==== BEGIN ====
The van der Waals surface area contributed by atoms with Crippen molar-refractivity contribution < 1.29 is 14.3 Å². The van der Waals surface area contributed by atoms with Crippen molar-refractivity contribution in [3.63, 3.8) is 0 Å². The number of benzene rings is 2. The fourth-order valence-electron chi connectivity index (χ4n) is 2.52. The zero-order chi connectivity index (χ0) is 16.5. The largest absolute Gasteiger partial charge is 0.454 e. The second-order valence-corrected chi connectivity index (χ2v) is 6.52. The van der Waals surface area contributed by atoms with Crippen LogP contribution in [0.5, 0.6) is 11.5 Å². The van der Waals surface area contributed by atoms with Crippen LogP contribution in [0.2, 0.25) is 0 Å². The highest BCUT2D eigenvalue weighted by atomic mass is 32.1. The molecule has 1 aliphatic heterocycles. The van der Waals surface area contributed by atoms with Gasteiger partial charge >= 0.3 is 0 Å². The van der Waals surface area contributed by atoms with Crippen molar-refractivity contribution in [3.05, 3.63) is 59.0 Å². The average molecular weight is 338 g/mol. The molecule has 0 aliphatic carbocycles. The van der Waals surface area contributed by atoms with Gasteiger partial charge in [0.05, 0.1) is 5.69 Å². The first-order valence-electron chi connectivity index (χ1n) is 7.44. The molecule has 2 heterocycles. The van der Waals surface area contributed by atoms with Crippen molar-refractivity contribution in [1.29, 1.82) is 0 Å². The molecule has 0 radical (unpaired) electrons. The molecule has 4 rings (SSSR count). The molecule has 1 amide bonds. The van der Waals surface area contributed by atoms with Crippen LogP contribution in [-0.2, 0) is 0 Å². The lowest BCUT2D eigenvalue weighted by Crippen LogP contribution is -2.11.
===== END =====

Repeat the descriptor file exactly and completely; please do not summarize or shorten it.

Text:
The van der Waals surface area contributed by atoms with Crippen molar-refractivity contribution < 1.29 is 14.3 Å². The van der Waals surface area contributed by atoms with Crippen molar-refractivity contribution in [3.63, 3.8) is 0 Å². The number of benzene rings is 2. The fourth-order valence-electron chi connectivity index (χ4n) is 2.52. The zero-order chi connectivity index (χ0) is 16.5. The largest absolute Gasteiger partial charge is 0.454 e. The second-order valence-corrected chi connectivity index (χ2v) is 6.52. The van der Waals surface area contributed by atoms with Crippen LogP contribution in [0.5, 0.6) is 11.5 Å². The van der Waals surface area contributed by atoms with Crippen LogP contribution in [0.2, 0.25) is 0 Å². The highest BCUT2D eigenvalue weighted by atomic mass is 32.1. The molecule has 1 aliphatic heterocycles. The van der Waals surface area contributed by atoms with Gasteiger partial charge >= 0.3 is 0 Å². The van der Waals surface area contributed by atoms with Crippen molar-refractivity contribution in [3.05, 3.63) is 59.0 Å². The average molecular weight is 338 g/mol. The molecule has 0 aliphatic carbocycles. The van der Waals surface area contributed by atoms with Gasteiger partial charge in [0.05, 0.1) is 5.69 Å². The first-order valence-electron chi connectivity index (χ1n) is 7.44. The molecule has 2 heterocycles. The van der Waals surface area contributed by atoms with Crippen molar-refractivity contribution in [1.29, 1.82) is 0 Å². The molecule has 0 radical (unpaired) electrons. The molecule has 4 rings (SSSR count). The molecule has 1 amide bonds. The van der Waals surface area contributed by atoms with Crippen LogP contribution in [-0.2, 0) is 0 Å². The lowest BCUT2D eigenvalue weighted by Crippen LogP contribution is -2.11.